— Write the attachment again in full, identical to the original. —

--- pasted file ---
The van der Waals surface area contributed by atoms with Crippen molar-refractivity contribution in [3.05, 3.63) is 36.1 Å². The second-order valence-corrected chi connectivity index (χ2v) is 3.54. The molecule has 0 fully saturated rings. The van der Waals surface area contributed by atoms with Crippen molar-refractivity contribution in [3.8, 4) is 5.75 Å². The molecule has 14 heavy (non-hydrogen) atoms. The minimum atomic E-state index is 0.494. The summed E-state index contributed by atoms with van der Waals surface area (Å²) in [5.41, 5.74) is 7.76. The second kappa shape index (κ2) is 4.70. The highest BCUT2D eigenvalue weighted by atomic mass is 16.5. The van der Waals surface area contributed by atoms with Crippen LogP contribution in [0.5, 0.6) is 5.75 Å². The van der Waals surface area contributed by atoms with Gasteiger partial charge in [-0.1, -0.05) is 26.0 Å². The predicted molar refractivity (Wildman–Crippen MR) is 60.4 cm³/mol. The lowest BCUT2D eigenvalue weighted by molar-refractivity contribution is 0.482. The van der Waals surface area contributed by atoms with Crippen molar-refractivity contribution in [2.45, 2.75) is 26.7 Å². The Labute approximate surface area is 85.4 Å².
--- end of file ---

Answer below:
The van der Waals surface area contributed by atoms with Crippen molar-refractivity contribution in [3.05, 3.63) is 36.1 Å². The second-order valence-corrected chi connectivity index (χ2v) is 3.54. The molecule has 0 fully saturated rings. The van der Waals surface area contributed by atoms with Crippen molar-refractivity contribution in [3.8, 4) is 5.75 Å². The molecule has 14 heavy (non-hydrogen) atoms. The minimum atomic E-state index is 0.494. The summed E-state index contributed by atoms with van der Waals surface area (Å²) in [5.41, 5.74) is 7.76. The second kappa shape index (κ2) is 4.70. The highest BCUT2D eigenvalue weighted by atomic mass is 16.5. The van der Waals surface area contributed by atoms with Crippen LogP contribution in [0.5, 0.6) is 5.75 Å². The van der Waals surface area contributed by atoms with Gasteiger partial charge in [-0.1, -0.05) is 26.0 Å². The predicted molar refractivity (Wildman–Crippen MR) is 60.4 cm³/mol. The lowest BCUT2D eigenvalue weighted by molar-refractivity contribution is 0.482. The van der Waals surface area contributed by atoms with Crippen molar-refractivity contribution in [2.45, 2.75) is 26.7 Å². The Labute approximate surface area is 85.4 Å².